Tokyo prosecutors arrested Nissan’s former chairman Carlos Ghosn on Thursday for a fourth time, cutting short his brief time outside detention in a move that Ghosn and his lawyers said was arbitrary and unfair.
Early in the morning, Ghosn was taken from his apartment in Tokyo to the prosecutors’ office and then sent to the Tokyo Detention Center, the same facility where he spent more than three months following his arrest in November. He had been released on bail just a month earlier.
It’s unclear how long Ghosn may be detained under the latest arrest.
“My arrest this morning is outrageous and arbitrary,” Ghosn said in a statement issued Thursday. “It is part of another attempt by some individuals at Nissan to silence me by misleading the prosecutors. Why arrest me except to try to break me? I will not be broken. I am innocent of the groundless charges and accusations against me.”
The prosecutors defended the move, saying the latest allegations are a new case requiring precautions to prevent Ghosn from destroying evidence. They allege $5 million in funds sent by a Nissan subsidiary to an overseas dealership were diverted to a company controlled by Ghosn.
“We now have a totally different case, and we are only doing what we think is right,” Shin Kukimoto, deputy chief prosecutor at the Tokyo District Prosecutor’s Office, told reporters.
“As a result of our investigation, we have a new case in which he must be detained, and we have appropriately obtained an arrest warrant from the court,” he said.
Ghosn, 65, was first arrested on Nov. 19 on charges of under-reporting his compensation. He was rearrested twice in December, including on breach of trust charges. The multiple arrests prolong detentions without trial and are an oft-criticized prosecution tactic in Japan’s criminal justice system.
The allegations in the most recent arrest cover three money transfers from 2015 through last year, according to the prosecutors.
Kukimoto said the new allegation of breach of trust is different from an earlier charge made in January. The companies where the money was transferred to, the motives, and the alleged scheme are all different, he said. He refused to identify the three companies allegedly involved but said one company was in effect owned by Ghosn.
Unlike an earlier case, in which Ghosn caused damage to Nissan to benefit himself and a business partner, this time it was merely “for his own personal benefit,” Kukimoto said.
French prosecutors also are investigating Ghosn’s financial activities at Nissan’s French alliance partner Renault SA, where he was chairman and CEO until his arrest. Ghosn is one of France’s most famous executives, and each development in his legal saga is closely watched by the French government, a key Renault shareholder.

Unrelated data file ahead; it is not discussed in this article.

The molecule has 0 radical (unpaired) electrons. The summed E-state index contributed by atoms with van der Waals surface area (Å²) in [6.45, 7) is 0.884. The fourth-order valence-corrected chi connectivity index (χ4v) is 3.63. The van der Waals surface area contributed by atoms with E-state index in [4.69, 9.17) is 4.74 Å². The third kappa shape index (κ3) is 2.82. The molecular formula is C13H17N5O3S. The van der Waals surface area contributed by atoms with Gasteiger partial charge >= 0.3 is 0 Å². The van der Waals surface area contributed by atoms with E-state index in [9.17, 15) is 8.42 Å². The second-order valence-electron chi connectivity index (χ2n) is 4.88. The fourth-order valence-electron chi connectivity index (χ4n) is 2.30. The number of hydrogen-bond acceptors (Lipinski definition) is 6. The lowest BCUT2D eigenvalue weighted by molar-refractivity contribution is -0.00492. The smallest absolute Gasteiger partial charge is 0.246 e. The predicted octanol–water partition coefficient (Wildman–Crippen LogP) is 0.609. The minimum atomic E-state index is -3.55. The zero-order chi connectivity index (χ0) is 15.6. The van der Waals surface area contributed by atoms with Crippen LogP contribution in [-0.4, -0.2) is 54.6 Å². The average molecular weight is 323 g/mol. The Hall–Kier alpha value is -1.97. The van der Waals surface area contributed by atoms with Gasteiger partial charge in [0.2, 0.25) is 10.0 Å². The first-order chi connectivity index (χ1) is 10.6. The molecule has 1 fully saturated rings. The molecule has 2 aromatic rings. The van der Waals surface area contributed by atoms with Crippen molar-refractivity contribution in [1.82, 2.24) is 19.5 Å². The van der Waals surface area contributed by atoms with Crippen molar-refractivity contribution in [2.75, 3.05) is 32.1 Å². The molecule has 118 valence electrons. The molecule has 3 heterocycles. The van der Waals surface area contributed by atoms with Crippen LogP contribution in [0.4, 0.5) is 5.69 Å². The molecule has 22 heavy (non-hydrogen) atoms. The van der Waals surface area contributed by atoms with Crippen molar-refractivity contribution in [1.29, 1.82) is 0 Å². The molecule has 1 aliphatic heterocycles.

A statement from the prosecutors’ did not mention Oman, but the allegation appears related to an investigation by Renault into payments to a major dealership in the Middle Eastern country, some of which are suspected of having been channeled for Ghosn’s personal use.
Ghosn’s lawyer Junichiro Hironaka denounced the arrest, saying his client’s stringent conditions for release on bail after three months — already relatively quick by Japanese standards — had already precluded prosecutors’ objections to his release by preventing him from tampering with evidence or fleeing the country.
“This goes against what is defined by law. This should never be allowed,” Hironaka told the Foreign Correspondents’ Club of Japan. “I feel this is hostage justice.”
Hironaka angrily accused the prosecutors of manoeuvring to pressure Ghosn and said the renewed detention will hurt his legal team’s preparations for defending him.
Prosecutors likely wanted to prevent Ghosn from speaking at a news conference he had planned for April 11, Hironaka said. He said Ghosn has prepared a video statement to be shared soon if he is unable to leave detention in time for the news conference.
Ghosn’s family expressed concern, describing his detention as a “solitary confinement as part of an attempt to force a confession.”
Ghosn has said the compensation he allegedly under-reported was never decided on or was to be paid in the future. He contends Nissan never suffered losses for his personal investments and says allegedly dubious payments for legitimate services.
In his statement Thursday, Ghosn said he was confident that he will be found innocent.
“I am determined that the truth will come out. I am confident that if tried fairly, I will be vindicated,” he said.
Hironaka said officials seized the cellphone and passport of Ghosn’s wife Carole, who was with him in the Tokyo apartment where he was staying. Prosecutors would not comment when asked.
Ghosn was an auto industry star, having transformed Nissan over two decades from near bankruptcy into one of the largest automaking alliances in the world.
Nissan, a co-defendant on the charges of under-reporting compensation, declined comment on the criminal proceedings.
However, company spokesman Nicholas Maxfield said in a statement that “Nissan’s internal investigation has uncovered substantial evidence of blatantly unethical conduct.”
The maker of the March subcompact, Leaf electric car and Infiniti luxury models will hold a shareholders’ meeting next week to oust Ghosn from its board.
The maximum penalty upon conviction on charges of under-reporting compensation and breach of trust is 15 years in prison. It is unclear when Ghosn’s trial may begin. Preparations for trials in Japan routinely take months.
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Yuri Kageyama, The Associated Press